Ilê Aiyê is one of the coolest
events that one could attend; it is very different than the samba school in Rio
de Janeiro. It has an Afro-Brazilian influence with amazing drums. These concerts
go all night and everyone dances the night away.
There is no wrong or right way to dance at these concerts; as long as you are moving
to the beat then you are dancing correctly!
Our group’s last chance to experience Brazilian nightlife came at a samba
school in Salvador called Ilê Aiyê. The location of the school was not in the favelas
but it was probably in the poorest neighborhood our group had visited during the
trip. The school was very similar to the Salgueiro in Rio; however, when the music
started playing the differences between the two styles of Samba became noticeable.
The Ilê Aiyê had its percussion on the dance floor right in front of the stage and
the singers were higher up behind the drums. Looking at the crowds, I could tell
that the style of dance was different from what we saw in Rio. The movements were
more fluid and there was less of an emphasis on following the samba footwork. I
also noticed at the Salgueiro School that there were a lot of couples and a lot
of the dances were done with partners, whereas at Ilê Aiyê the majority of people
were single and dancing by themselves. It was interesting to notice how the Afro-Brazilian
influence on the city of Salvador produced differences between samba schools.
The last show we saw in Brazil did not disappoint, as Ilê Aiyê put on a great performance.
Ilê Aiyê, like Olodum, is an organization that seeks to empower Afro-Brazilians
and also sponsors musicians who perform at their headquarters in a Liberdade neighborhood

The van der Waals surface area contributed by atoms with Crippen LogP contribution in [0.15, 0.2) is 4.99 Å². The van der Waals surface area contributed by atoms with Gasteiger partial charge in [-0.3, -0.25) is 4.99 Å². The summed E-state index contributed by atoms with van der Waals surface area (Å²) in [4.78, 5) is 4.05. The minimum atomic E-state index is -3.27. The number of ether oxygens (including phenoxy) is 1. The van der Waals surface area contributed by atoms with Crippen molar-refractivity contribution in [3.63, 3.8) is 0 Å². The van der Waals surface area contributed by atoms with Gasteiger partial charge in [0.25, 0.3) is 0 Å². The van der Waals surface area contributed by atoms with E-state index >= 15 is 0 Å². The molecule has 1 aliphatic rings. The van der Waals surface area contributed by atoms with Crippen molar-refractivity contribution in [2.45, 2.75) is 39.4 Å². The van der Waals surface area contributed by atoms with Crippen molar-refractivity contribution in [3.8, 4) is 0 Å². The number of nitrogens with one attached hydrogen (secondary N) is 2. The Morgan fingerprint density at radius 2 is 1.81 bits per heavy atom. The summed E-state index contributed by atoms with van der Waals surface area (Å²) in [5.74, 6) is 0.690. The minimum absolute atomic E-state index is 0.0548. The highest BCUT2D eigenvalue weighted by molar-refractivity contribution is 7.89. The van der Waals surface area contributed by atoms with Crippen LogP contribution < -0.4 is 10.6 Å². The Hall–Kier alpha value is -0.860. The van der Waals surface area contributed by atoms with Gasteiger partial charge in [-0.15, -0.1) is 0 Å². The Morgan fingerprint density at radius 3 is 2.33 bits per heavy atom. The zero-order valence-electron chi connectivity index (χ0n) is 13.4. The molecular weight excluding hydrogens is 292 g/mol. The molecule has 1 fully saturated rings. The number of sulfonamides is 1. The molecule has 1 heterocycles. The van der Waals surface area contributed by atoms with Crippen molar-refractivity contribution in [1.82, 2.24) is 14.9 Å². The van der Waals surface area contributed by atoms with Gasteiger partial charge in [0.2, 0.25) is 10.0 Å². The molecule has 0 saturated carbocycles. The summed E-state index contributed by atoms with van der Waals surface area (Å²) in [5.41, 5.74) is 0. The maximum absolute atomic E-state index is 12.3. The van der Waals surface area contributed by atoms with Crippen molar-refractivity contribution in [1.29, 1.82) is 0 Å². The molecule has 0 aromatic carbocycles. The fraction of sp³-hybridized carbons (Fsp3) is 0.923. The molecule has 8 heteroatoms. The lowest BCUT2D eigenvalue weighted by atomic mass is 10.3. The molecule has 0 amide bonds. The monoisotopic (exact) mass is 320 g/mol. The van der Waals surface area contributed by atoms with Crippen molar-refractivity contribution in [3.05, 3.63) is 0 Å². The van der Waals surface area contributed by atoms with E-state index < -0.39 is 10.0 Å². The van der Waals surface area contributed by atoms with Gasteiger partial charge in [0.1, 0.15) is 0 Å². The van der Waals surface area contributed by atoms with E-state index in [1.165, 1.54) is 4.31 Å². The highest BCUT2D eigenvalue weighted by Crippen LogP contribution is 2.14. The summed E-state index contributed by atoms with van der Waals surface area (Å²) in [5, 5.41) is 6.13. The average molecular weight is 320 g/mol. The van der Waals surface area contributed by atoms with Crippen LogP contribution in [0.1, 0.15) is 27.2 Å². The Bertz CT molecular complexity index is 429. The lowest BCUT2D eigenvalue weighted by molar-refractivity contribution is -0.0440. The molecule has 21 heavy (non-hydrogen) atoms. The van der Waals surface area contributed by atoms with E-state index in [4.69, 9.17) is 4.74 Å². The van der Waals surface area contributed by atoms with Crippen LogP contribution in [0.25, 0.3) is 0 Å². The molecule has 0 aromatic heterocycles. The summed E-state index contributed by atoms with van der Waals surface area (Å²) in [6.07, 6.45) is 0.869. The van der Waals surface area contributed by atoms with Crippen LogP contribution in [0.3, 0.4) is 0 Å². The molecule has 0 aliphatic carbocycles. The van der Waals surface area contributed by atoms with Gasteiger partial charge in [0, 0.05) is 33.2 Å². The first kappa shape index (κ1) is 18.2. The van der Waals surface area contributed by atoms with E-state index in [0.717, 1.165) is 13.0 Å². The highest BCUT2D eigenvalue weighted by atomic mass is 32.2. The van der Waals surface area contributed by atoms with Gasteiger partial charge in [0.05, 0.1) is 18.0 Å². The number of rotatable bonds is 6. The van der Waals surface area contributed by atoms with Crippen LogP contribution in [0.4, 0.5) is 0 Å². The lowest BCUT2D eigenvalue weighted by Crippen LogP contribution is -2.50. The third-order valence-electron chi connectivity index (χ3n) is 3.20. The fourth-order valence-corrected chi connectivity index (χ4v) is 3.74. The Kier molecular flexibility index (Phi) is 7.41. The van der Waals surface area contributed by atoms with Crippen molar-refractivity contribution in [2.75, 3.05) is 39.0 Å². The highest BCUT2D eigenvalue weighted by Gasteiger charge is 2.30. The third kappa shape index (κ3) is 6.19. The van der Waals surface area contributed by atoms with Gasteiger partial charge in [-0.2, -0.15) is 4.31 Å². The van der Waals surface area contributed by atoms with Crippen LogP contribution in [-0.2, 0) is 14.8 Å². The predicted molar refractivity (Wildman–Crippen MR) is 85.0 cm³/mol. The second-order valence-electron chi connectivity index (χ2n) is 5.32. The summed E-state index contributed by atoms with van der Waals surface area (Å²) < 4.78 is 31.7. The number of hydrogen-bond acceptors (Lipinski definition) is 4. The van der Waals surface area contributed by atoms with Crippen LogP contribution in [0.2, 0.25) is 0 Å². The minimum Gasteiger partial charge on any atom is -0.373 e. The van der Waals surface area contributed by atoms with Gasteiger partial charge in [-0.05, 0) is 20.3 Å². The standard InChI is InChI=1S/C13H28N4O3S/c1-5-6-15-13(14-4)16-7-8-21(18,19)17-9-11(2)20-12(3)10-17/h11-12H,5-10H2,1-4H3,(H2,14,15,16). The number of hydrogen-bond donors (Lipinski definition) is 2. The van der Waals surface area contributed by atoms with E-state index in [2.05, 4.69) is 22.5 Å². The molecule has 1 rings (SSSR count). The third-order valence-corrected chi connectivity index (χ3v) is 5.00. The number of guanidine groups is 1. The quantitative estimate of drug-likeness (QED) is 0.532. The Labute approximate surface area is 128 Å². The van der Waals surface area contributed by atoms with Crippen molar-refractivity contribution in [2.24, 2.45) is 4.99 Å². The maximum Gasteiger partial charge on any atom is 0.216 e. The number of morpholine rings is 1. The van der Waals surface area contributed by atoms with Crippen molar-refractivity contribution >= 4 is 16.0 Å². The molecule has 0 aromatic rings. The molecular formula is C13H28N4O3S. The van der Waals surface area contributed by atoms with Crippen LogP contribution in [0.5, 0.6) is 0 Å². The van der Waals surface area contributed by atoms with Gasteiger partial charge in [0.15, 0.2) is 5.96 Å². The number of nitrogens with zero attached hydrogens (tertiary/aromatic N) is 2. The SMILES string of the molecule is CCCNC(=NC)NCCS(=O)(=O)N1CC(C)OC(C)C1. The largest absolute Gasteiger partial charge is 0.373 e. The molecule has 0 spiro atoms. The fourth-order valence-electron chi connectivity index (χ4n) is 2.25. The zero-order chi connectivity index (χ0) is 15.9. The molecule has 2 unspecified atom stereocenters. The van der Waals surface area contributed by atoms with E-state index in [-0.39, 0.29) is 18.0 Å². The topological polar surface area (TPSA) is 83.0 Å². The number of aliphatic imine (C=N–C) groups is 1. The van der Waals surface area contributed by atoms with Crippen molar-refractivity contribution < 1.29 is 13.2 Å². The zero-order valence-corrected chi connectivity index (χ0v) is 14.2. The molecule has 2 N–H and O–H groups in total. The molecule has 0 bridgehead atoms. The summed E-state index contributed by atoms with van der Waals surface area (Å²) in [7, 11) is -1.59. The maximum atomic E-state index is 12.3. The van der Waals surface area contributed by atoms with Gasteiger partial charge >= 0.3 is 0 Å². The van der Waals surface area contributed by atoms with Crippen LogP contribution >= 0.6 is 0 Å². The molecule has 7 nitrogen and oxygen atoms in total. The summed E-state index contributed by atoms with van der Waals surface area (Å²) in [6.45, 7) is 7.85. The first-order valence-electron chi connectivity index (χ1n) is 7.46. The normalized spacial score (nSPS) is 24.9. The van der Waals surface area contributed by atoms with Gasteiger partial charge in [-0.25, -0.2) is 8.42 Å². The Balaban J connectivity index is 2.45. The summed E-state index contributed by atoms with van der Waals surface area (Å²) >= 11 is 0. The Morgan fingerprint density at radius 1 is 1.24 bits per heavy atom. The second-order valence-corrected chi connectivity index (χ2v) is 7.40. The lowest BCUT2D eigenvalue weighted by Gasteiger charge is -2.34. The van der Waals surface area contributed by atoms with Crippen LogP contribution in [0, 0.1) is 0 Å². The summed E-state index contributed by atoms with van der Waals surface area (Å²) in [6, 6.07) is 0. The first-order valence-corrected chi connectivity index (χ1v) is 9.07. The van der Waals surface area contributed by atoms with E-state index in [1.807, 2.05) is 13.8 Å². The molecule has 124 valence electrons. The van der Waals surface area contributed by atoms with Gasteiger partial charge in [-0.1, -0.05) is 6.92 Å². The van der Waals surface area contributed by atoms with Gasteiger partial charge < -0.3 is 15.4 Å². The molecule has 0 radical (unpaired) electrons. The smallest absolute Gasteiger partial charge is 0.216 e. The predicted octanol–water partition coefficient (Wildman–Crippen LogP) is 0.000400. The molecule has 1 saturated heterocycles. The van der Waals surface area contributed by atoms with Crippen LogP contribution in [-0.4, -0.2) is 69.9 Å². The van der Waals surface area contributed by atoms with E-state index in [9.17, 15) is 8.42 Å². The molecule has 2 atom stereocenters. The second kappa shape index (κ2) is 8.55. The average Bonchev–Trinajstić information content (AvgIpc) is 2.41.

in Salvador. This Ilê seemed to be heavily African-influenced as they were strictly
a percussion group. Ilê Aiyê had many people who would get on stage and perform
with them, some of whom I am sure are famous in Brazil because everyone was singing
the lyrics to their songs. Our group enjoyed the show from the VIP section in the
balcony, which was a wonderful experience. Being able to just watch everyone party
and get ready for Carnaval was the chance of a lifetime. Even better was when the
group went downstairs to join the Brazilians on the dance floor in our last night
at a place that has nightlife down to an art.
Walking up a hill to reach the Ilê Aiyê as we spent our last night out in Bahia
was a perfect way to end our fabulous trip to Brazil. We had VIP wristbands, which
gained us access to the floor above the dance floor. The dance floor consisted of
different types of individuals of all ages, with drummers in the front blasting
out the most amazing beats. We were told that everyone has a twin in Brazil and
I did not believe it until this night, when we spotted someone who reminded us all
of a classmate who has blonde hair. This was extremely odd because blonde is a hair
color you seldom find in Bahia. This was the best way to say farewell to Brazil!